At Fortune's Most Powerful Women dinner in New York City, Marissa Mayer spoke with Fortune's Pattie Sellers about a number of things – like what Sergey Brin said to her on her last day at Google, why a Yahoo-AOL deal never happened and her decision to hire an expensive Katie Couric…among other things. For those newbies that have never been introduced to Ms. Mayer, here is a little background. She is the current President and CEO of Yahoo!, a position she has held since July of 2012. Before her Yahoo! Days, she was with Google since 1999 – Google employee number 20 and she was their first female engineer and worked her way up the Google ladder, holding key roles in many areas before taking the reins at Yahoo! in 2012.
Ms. Mayer has often been criticized about her management style in her three 'long' years at Yahoo!, such as in February 2013 she required all work-at-home employees to start working from the office after she herself worked from home during her pregnancy, and upon returning, built a nursery next to her office. She did increase maternity leave and provide cash bonuses to parents…in line with what Google and Facebook were doing. She also orchestrated several major acquisitions, such a Tumblr for $1.1 billion in May of 2013. She also suggested that managers rank their employee's performance reviews on a bell-curve and fire those at the low-end.
In her interview, Ms. Mayer gave some insight to what Google's co-founder, Sergey Brin's last words to her as she walked out the door. She said "Sergey gave me all kinds of advice and encouragement. He said he would miss me, but also said, 'Here are my ideas about Yahoo.' He went into like immediate minutiae. Change the logo, which we did. Change all these different things." Mayer recalls: "I had my hand on the door, saying, 'Sergey, it's time for me to go, I've got to go.'" But Brin talked on: "Marissa, wait!" She turned around, "and he looked at me and he said: 'Don't forget to be bold.'" She said, "I actually hear that in my head every single day that I'm at Yahoo."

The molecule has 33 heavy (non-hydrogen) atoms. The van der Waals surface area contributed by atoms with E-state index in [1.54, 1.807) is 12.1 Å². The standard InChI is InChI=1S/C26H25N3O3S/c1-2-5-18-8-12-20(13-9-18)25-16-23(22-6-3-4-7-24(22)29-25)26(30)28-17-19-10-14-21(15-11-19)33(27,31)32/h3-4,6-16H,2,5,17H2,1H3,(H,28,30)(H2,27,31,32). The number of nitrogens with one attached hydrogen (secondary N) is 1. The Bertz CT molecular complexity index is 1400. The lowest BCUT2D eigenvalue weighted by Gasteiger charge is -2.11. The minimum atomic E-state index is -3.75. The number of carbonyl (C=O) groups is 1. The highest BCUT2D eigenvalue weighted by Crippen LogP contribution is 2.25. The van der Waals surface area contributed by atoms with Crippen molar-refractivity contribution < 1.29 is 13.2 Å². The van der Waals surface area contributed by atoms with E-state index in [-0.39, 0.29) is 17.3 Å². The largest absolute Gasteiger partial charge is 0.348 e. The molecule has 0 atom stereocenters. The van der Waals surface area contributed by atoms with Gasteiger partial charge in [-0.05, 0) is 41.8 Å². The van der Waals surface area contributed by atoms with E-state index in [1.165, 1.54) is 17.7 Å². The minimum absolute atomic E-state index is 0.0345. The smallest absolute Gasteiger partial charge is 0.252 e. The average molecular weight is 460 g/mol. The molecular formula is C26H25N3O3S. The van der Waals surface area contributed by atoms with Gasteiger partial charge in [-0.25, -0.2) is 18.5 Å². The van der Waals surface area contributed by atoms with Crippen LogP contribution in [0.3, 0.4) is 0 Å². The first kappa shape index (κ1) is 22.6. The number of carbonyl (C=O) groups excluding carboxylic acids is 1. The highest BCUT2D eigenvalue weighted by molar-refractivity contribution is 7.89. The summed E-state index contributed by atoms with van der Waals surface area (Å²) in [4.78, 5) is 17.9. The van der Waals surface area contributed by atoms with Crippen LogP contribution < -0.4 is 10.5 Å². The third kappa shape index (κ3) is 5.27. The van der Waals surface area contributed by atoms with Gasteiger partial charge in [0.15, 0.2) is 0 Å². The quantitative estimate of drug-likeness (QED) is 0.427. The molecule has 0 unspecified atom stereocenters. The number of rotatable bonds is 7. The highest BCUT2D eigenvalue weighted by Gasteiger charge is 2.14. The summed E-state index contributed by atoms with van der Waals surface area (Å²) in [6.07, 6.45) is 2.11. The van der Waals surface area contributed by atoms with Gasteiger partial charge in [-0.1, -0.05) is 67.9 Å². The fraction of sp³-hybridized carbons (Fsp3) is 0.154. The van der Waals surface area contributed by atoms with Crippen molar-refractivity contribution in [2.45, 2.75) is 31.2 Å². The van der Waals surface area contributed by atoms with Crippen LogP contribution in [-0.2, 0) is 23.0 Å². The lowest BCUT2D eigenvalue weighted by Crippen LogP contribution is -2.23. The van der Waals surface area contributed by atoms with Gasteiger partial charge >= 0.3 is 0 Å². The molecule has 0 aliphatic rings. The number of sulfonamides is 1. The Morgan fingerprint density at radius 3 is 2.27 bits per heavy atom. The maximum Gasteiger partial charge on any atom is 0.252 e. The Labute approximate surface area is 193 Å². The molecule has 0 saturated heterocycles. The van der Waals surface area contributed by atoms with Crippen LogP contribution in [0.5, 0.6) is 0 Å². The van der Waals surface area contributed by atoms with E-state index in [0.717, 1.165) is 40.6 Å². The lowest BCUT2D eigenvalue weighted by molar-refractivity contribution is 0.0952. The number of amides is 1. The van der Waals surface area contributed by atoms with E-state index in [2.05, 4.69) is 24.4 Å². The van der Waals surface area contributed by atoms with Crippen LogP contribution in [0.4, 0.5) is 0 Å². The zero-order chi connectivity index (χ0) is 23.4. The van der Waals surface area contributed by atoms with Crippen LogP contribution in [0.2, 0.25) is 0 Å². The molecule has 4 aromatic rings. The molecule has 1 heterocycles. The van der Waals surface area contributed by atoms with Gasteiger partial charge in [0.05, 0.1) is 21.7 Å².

When the merger between AOL and Yahoo! was floating around late last year the analysts, were all trying to determine if this was a good or bad decision. The merger never occurred and now that Verizon spent $4.4 billion to takeover AOL, her answer, though interesting, is a moot point. She said, "Some people on the outside saw similarities between the companies. We didn't." It is important to her that Yahoo! create news, not simply rehash other's news as she said, "Republishing other content partners is good, but doesn't give you a voice or differentiate you." This brought up another question about hiring expensive talent, like newscaster Katie Couric and if it was really profitable. Ms. Mayer said that is how she wants Yahoo! to differentiate itself from other companies and based on the ads sold along with Couric's video content, she answered, "by all means" it was profitable.
Ms. Mayer is always looking for ways to grow their distribution, after all that is what businesses in advertising want to do. She wouldn't rule out a future AOL-type purchase, but pointed out that Yahoo! is doing quite good – only Google and Facebook have more than 1 billion users and more than $5 billion in digital ad revenue.